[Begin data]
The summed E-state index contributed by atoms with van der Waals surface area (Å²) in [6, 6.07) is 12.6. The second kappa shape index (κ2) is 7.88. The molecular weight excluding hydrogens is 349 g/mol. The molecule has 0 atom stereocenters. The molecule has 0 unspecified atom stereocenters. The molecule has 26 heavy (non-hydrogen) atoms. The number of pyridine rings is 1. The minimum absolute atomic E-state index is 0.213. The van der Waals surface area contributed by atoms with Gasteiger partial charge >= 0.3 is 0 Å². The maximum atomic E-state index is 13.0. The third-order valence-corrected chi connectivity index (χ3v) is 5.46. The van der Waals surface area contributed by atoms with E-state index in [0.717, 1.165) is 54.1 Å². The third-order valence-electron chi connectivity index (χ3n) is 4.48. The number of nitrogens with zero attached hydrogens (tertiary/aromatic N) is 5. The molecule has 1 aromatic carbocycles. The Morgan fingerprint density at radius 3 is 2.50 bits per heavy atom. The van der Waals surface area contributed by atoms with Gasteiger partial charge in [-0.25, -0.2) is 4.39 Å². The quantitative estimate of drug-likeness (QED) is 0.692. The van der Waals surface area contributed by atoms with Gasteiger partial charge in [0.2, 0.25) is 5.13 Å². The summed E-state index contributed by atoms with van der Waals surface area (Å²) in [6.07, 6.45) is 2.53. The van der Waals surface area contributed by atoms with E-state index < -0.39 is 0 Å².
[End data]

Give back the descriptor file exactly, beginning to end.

The summed E-state index contributed by atoms with van der Waals surface area (Å²) in [6, 6.07) is 12.6. The second kappa shape index (κ2) is 7.88. The molecular weight excluding hydrogens is 349 g/mol. The molecule has 0 atom stereocenters. The molecule has 0 unspecified atom stereocenters. The molecule has 26 heavy (non-hydrogen) atoms. The number of pyridine rings is 1. The minimum absolute atomic E-state index is 0.213. The van der Waals surface area contributed by atoms with Gasteiger partial charge >= 0.3 is 0 Å². The maximum atomic E-state index is 13.0. The third-order valence-corrected chi connectivity index (χ3v) is 5.46. The van der Waals surface area contributed by atoms with E-state index in [0.717, 1.165) is 54.1 Å². The third-order valence-electron chi connectivity index (χ3n) is 4.48. The number of nitrogens with zero attached hydrogens (tertiary/aromatic N) is 5. The molecule has 1 aromatic carbocycles. The Morgan fingerprint density at radius 3 is 2.50 bits per heavy atom. The van der Waals surface area contributed by atoms with Gasteiger partial charge in [-0.25, -0.2) is 4.39 Å². The quantitative estimate of drug-likeness (QED) is 0.692. The van der Waals surface area contributed by atoms with Gasteiger partial charge in [0.2, 0.25) is 5.13 Å². The summed E-state index contributed by atoms with van der Waals surface area (Å²) in [6.07, 6.45) is 2.53. The van der Waals surface area contributed by atoms with E-state index < -0.39 is 0 Å².